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  15. SoCal10s

    SoCal10s Hall of Fame

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    same thought when I read it.. ask them if ITF's tournaments have back-draws .. ITFs win or go home maybe is a bigger incentive to be the best...especially if you have to pay your own way and travel into a different country to play..
     
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  16. 10ismom

    10ismom Semi-Pro

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    Only a fraction of the 128 draw in a national championship tournament aim to go pro. Perhaps only 5-10. The rest of the draws aim to play college or just to compete in the championship to measure themselves against peers from other sections.

    If USTA will not help the rest of these dedicated tennis players develop to the next level then....... $63 million worth of scholarships to foreign players will grow bigger each year.
     
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  17. MarTennis

    MarTennis Rookie

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    A view that I think is missed...

    ...is that many kids go to the tournaments and are not being scouted but crossed off list. Why? The tourney reveals via 1st round massacres, that their are vast numbers of uncompetitive kids at nationals. Maybe explains why those college coaches then turnaround dole out the spoils of 4.5 scholarships to international players.

    All that said, I am not discouraging all of you dedicated tennis parents for working to get what you think is right. I just am buying in that regional development, less travel, more planned player physical/mental growth and development is the efficient pathway for a speculative journey.

    If a successful mutiny occurs then the way I've chosen to proceed or endorse if largely unaffected.
     
    #17
  18. Alohajrtennis

    Alohajrtennis Semi-Pro

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    Now national tournaments are only for those going pro? Did not know that.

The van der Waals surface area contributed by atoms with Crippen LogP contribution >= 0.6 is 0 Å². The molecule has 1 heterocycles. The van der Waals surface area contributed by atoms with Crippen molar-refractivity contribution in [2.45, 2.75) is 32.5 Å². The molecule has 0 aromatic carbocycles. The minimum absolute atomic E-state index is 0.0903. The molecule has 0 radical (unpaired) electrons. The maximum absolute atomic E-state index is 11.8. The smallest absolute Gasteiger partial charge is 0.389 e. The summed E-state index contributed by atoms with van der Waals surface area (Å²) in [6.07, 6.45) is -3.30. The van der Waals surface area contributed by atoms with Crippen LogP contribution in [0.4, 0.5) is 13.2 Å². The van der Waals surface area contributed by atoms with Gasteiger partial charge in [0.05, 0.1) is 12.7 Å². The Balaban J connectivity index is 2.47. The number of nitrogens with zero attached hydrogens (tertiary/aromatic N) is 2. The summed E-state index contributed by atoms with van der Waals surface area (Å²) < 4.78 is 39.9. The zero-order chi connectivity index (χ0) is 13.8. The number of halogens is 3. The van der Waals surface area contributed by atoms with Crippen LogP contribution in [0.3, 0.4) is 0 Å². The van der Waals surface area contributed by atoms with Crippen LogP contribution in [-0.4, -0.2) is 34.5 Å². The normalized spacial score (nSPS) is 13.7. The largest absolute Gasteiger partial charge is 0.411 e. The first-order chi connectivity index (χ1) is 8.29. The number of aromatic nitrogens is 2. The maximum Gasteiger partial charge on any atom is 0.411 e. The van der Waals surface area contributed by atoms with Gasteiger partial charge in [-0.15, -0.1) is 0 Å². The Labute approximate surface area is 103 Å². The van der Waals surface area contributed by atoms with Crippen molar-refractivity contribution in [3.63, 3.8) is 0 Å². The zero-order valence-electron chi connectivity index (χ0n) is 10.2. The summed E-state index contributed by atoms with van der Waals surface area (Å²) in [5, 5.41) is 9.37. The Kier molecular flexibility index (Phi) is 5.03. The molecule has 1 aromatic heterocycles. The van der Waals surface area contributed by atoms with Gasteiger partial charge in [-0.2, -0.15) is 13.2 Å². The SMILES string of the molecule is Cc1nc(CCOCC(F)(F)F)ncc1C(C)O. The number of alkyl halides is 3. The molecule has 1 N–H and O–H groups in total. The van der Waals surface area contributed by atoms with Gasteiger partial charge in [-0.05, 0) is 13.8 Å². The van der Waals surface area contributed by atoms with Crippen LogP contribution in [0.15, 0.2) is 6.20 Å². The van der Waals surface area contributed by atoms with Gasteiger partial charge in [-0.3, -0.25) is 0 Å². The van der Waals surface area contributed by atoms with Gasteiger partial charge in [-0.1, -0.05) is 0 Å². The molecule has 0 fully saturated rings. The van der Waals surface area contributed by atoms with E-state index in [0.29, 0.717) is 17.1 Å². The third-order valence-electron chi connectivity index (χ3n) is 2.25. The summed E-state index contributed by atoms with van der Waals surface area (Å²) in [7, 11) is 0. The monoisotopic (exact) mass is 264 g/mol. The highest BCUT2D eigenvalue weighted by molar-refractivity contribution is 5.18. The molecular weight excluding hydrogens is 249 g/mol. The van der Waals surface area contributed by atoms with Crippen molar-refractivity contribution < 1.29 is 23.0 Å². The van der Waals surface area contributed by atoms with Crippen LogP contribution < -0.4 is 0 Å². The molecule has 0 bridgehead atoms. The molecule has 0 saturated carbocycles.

If they are following the "Bryan Principle" (you have to beat everyone in you can drive to before you can get on the plane), why not just cut the draws to 17 then and be done with it then ?

    Because even they now this is a guideline and a concept, not a rule. Fact is there is no general disagreement on the concept you must earn your way to nationals. We the disagreement is on how often the tournaments should be, how entrance is earned, and how many can earn there way in. Where's George when you need him ? http://www.youtube.com/watch?v=hkxaF5Pq5D8
     
    #18
  19. MarTennis

    MarTennis Rookie

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    We know that national tournaments aren't the only way to go pro because scores of amateurs world round become pros without coming to play any USTA tournament first. High class, animalistic tennis can be had without any national tournaments. I have no major dog in this fight for larger or status quo national tournaments. It just does not figure in any equation I have for my children and this sport. We would be playing as a family, striving and sacrificing for this sport regardless.
     
    #19
  20. kme5150

    kme5150 Rookie

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    The only ITF summer tournament is the Grass Court Championships and that is the first week in June when half the players in the country are taking their final exams. I wish we had summer ITF tournaments again. The competition would do the USTA some good.
     
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  21. 10ismom

    10ismom Semi-Pro

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    You might have missed the experience or your children have not played many tournaments yet. There are massacres in 1st round and deeper at EVERY levels.

    Look at your local tournaments, sectionals, ITFs, even at pro levels etc. Many times you might not see competitive matches till the finals.

    Nothing is unique to nationals.

    The fact that the new schedule will not affect us does not mean that we have to agree or accept it.
     
    #21
  22. MarTennis

    MarTennis Rookie

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    As stated...

    ...before, I'm not discouraging anyone's advocacy. However, I'm not going to discourage the USTA from innovating and attempting radical change. Nor should people who are optimistic and undeterred by the changes refrain from making this position clear either.